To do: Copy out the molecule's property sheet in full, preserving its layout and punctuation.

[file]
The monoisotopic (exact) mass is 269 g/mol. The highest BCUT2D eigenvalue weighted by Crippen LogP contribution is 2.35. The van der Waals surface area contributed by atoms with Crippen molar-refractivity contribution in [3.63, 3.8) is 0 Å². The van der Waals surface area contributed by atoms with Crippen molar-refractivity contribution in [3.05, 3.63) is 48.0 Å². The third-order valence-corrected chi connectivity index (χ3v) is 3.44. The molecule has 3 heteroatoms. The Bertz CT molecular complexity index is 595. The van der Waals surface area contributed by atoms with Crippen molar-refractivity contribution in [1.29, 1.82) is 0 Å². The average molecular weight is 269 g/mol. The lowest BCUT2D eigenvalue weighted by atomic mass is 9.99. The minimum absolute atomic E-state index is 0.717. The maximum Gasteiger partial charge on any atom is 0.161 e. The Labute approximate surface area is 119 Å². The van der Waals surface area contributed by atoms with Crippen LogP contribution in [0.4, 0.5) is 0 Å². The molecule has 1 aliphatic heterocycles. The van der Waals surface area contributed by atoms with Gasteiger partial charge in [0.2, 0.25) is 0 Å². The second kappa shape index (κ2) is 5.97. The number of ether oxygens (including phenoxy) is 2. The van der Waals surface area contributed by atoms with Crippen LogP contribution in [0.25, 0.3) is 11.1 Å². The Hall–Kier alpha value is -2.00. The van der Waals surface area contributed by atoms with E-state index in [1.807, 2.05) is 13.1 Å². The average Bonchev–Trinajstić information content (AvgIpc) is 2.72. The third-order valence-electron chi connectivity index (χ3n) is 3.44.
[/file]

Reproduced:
The monoisotopic (exact) mass is 269 g/mol. The highest BCUT2D eigenvalue weighted by Crippen LogP contribution is 2.35. The van der Waals surface area contributed by atoms with Crippen molar-refractivity contribution in [3.63, 3.8) is 0 Å². The van der Waals surface area contributed by atoms with Crippen molar-refractivity contribution in [3.05, 3.63) is 48.0 Å². The third-order valence-corrected chi connectivity index (χ3v) is 3.44. The molecule has 3 heteroatoms. The Bertz CT molecular complexity index is 595. The van der Waals surface area contributed by atoms with Crippen molar-refractivity contribution in [1.29, 1.82) is 0 Å². The average molecular weight is 269 g/mol. The lowest BCUT2D eigenvalue weighted by atomic mass is 9.99. The minimum absolute atomic E-state index is 0.717. The maximum Gasteiger partial charge on any atom is 0.161 e. The Labute approximate surface area is 119 Å². The van der Waals surface area contributed by atoms with Crippen LogP contribution in [0.4, 0.5) is 0 Å². The molecule has 1 aliphatic heterocycles. The van der Waals surface area contributed by atoms with Gasteiger partial charge in [0.2, 0.25) is 0 Å². The second kappa shape index (κ2) is 5.97. The number of ether oxygens (including phenoxy) is 2. The van der Waals surface area contributed by atoms with Crippen LogP contribution in [0.25, 0.3) is 11.1 Å². The Hall–Kier alpha value is -2.00. The van der Waals surface area contributed by atoms with E-state index in [1.807, 2.05) is 13.1 Å². The average Bonchev–Trinajstić information content (AvgIpc) is 2.72. The third-order valence-electron chi connectivity index (χ3n) is 3.44.